Sunday, April 24, 2011

Real Men Blanch Greens...and Other Shocking News

Just who IS that great-looking dude at the stove? He must be a real man, to be blanching his cabbage leaves before freezing them. Gotta confess, if blanching greens is what it takes to be a real man, then I only became a "real man" last Friday. Usually Amie has done this stuff, but I watch and try to learn. You gotta put greens in boiling water for a few minutes to start the cooking process, then bathe them in icewater to immediately stop the cooking before you can freeze them. Turns out, blanching stops enzymes in the food from continuing to do their work even in the freezing stage. If they aren't arrested, they'll produce weird colors, flavors, and tough foods. Who knew?I just finished reading Farm City, The Education of an Urban Farmer, by Novella Carpenter (if you can't handle some strong language, this book is not for you). In the book the author recounts the story of her urban farm in the ghetto of Oakland, California. From chickens (the "entry" livestock) and a community garden, to turkeys and ducks, to bees, to rabbits, and finally to pigs, Novella's story is both humorous and educational. For me, the book confirmed again some of the great things about urban farming: connection with creation, connection with community, respect for the life of God's creatures, and just knowing where your food comes from and what's in it.




If you've never grown anything, why not give it a shot? Oh yeah (shameless plug here), I've got some heirloom tomato plants for sale, if you're interested. They need to be put in the ground fairly soon, as they will begin to yellow if they stay in the soil blocks too long.
Last Friday we planted most of the summer garden. I asked some guys from the neighborhood if they wanted to help, and they actually showed up, ready to work! We planted tomatoes of 6 different varieties, three different kinds of melons, cucumbers, three kinds of beans, an herb garden, and some flowers. Thanks for your help, Kyrell, Isaiah (my own kid), Antwain, and Rakeem!Kyrell, whom was recently baptized , studiously placing a tomato in the dirt.


No, this is NOT "Ring-Around-the-Rosy." This is a fun game to play after planting the garden: "Hold-the-electric-fence-and-grab-someone-else-and-try-to-shock-them." Sounds fun, right? Actually, it was hilarious. And because the ground was soaking wet from a recent rain, EVERYBODY got a nice jolt from a few thousand volts. Farm fun, indeed.





I took pictures.





Somebody's gotta be the smart one around here!

Tuesday, April 19, 2011

Totally Grossed Out



I've been noticing some stray feathers in the chicken coop lately, so I knew something was going on, just couldnt' figure out what. Then a couple days ago I went into the coop and saw THIS:
What in the world is THAT? Scraggly, ugly-looking bird? I thought my bird was sick, so I took isolated her in our chicken tractor so she wouldn't infect the others. Dude. My stomach still turns looking at the pictures of this hen's backside, with the spiky projections coming out. Since then I've looked more carefully, trying to overcome my eebie-jeebies, and it gets worse. It's like she has a thousand plastic-handled paintbrushes growing out of her back. GROSS!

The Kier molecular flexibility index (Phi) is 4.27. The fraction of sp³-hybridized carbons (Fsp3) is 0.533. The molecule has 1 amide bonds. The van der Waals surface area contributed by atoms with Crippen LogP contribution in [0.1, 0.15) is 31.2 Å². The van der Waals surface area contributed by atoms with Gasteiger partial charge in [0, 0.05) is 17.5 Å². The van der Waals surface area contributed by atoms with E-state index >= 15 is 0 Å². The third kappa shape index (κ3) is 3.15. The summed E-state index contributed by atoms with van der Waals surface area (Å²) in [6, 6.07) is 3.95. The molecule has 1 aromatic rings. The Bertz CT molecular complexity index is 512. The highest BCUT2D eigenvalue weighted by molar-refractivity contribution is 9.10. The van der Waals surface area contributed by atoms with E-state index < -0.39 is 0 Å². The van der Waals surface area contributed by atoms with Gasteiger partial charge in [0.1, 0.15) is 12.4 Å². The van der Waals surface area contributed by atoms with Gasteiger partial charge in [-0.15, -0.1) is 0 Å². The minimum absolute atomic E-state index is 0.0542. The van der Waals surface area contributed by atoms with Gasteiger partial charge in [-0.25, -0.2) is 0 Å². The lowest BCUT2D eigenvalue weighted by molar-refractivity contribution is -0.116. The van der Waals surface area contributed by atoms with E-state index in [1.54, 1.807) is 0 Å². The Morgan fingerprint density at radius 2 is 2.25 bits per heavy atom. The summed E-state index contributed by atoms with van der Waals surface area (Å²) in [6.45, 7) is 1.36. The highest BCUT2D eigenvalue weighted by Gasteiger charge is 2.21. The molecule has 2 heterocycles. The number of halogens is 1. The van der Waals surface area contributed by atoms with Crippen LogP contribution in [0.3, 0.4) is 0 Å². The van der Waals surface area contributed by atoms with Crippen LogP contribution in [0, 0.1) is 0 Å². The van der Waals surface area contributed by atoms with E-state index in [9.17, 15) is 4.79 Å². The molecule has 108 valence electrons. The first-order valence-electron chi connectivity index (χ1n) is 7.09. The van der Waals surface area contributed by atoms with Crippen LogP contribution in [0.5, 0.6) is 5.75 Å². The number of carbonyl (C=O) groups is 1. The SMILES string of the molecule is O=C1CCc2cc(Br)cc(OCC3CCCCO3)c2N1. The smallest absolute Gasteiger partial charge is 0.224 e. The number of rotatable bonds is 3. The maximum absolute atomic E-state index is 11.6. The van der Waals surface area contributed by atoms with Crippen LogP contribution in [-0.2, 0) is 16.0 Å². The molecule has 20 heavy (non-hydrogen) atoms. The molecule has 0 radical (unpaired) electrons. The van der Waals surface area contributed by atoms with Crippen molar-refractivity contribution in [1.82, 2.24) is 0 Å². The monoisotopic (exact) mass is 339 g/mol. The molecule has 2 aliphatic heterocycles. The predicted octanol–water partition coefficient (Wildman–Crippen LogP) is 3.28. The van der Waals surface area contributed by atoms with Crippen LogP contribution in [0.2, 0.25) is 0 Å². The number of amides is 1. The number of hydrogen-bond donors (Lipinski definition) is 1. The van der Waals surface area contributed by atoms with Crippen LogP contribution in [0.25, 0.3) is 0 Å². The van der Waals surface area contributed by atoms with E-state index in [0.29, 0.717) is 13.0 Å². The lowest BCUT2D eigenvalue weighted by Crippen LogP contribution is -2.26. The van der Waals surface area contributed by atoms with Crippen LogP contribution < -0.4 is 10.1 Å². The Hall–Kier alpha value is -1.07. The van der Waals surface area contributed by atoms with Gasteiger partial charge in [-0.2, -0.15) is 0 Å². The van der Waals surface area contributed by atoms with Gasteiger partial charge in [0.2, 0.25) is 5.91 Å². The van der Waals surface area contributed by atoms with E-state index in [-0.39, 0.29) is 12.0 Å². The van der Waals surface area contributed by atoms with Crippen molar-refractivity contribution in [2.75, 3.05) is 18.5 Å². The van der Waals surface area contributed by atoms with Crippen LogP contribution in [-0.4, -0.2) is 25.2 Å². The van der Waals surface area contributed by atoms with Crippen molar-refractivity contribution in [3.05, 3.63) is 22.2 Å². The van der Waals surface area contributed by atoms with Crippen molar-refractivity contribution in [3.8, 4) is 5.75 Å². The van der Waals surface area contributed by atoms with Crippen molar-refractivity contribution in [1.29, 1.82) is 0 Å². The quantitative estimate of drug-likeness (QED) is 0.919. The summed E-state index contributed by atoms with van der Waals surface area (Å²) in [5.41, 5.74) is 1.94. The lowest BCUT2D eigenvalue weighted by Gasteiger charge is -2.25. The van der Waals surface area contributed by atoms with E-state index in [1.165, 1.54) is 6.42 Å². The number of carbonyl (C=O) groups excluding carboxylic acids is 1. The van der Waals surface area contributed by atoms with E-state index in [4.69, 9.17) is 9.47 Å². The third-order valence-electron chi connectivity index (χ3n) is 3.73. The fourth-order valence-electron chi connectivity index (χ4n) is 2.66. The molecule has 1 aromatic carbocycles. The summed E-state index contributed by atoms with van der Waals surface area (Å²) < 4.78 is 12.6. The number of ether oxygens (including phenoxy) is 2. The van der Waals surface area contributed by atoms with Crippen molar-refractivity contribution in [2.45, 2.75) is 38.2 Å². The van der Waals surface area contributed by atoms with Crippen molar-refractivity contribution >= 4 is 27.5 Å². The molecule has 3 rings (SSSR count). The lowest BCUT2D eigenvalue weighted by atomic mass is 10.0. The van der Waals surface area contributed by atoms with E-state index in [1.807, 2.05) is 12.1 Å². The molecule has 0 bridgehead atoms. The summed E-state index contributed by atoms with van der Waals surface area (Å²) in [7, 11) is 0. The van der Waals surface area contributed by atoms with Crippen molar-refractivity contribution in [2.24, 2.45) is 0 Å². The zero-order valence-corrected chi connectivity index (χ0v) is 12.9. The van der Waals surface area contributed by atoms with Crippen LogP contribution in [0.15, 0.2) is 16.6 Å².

So I took my overturned stomach inside to research what was happening to this bird, and sure enough, it turns out she is just molting. Apparently around 18 months old and usually in the springtime, chickens lose their old feathers and grow new ones. I thought my birds were finished with this, because they all look like adults, but apparently they have to do this at least one more time before being "full-grown." Kind-of like adolescence for birds. Adolescence can be awkward!


Alright. I have eight more birds that will go through this in the next year, so it's time to put my big-boy-suburbanite-turned-urban-farmer pants on and care for my birds, even when they make me sick. I'm trying to see God's glory in all this, but honestly, I wish he had made feathers grow in a more appealing way. I don't have to struggle to see beauty in the Grand Canyon or a multi-colored sunset, but maybe my personal appreciation doesn't truly measure the wonder of a Creator that makes, not only beautiful babies and mountain lakes, but also THIS:

Naked chicken backsides: another reason to praise God? I reckon so.

Friday, April 8, 2011

Gettin' Me Some Chicks

On Tuesday I took our neighbor Jamere to practice his driving and forced him to swing by Tractor Supply to get some goat stuff. And what do you know? There were some hot chicks in there! Beautiful young ladies, oh yeah. So we picked 'em up and took them home. Here are some pics of these little hotties (under the heat lamp of course).

So we now have 6 more chickens in our little flock. These ladies (we hope they're all ladies...rumor is that one of them is a rooster) are Buff Orpingtons, which will grow up to be lovely tan colored and fat. Below is a pic of an adult. More eggs on the way! The kids in the neighborhood have loved the chicks. They've been looking at them, handling them, and learning to be kind to these small creatures that God has made. Stewardship of God's awesome creation means being gentle with these birds and caring for them, giving them food, water, heat, and a clean place to grow. Scripture says that God is aware when the smallest bird falls from its nest. How much more does He care for us? Bella is loving the chicks a ton. Several times a day she asks me to pick one up for her and let her hold it. It's just cute to see a four-year-old with baby bird. If only Justus were so gentle!

So here's our "critter count" so far: 15 Chickens 2 Goats 7 Humans (2 supposed adults and 5 hooligans) 1 Rat (He's actually not welcome, but he lives under the chicken coop. We call him Templeton...for now.)